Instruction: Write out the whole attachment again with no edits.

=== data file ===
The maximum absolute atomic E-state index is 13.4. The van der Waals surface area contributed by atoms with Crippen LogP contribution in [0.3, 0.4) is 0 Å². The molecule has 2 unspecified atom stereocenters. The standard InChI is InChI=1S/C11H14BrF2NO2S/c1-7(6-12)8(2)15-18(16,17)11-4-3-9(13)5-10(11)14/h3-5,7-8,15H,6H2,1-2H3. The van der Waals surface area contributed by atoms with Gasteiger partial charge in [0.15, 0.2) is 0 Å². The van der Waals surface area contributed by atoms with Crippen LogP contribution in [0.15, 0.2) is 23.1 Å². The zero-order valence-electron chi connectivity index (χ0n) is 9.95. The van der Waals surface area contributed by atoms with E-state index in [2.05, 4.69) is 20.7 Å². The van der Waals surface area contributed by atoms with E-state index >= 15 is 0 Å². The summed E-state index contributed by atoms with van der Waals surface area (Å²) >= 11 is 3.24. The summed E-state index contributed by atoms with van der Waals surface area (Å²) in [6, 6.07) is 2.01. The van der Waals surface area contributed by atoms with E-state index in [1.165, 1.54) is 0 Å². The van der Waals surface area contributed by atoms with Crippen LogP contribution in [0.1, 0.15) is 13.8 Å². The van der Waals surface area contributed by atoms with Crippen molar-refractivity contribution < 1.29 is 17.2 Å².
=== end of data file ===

The maximum absolute atomic E-state index is 13.4. The van der Waals surface area contributed by atoms with Crippen LogP contribution in [0.3, 0.4) is 0 Å². The molecule has 2 unspecified atom stereocenters. The standard InChI is InChI=1S/C11H14BrF2NO2S/c1-7(6-12)8(2)15-18(16,17)11-4-3-9(13)5-10(11)14/h3-5,7-8,15H,6H2,1-2H3. The van der Waals surface area contributed by atoms with Gasteiger partial charge in [0.15, 0.2) is 0 Å². The van der Waals surface area contributed by atoms with Crippen LogP contribution in [0.15, 0.2) is 23.1 Å². The zero-order valence-electron chi connectivity index (χ0n) is 9.95. The van der Waals surface area contributed by atoms with E-state index in [2.05, 4.69) is 20.7 Å². The van der Waals surface area contributed by atoms with E-state index >= 15 is 0 Å². The summed E-state index contributed by atoms with van der Waals surface area (Å²) >= 11 is 3.24. The summed E-state index contributed by atoms with van der Waals surface area (Å²) in [6, 6.07) is 2.01. The van der Waals surface area contributed by atoms with E-state index in [1.165, 1.54) is 0 Å². The van der Waals surface area contributed by atoms with Crippen LogP contribution in [0.1, 0.15) is 13.8 Å². The van der Waals surface area contributed by atoms with Crippen molar-refractivity contribution < 1.29 is 17.2 Å².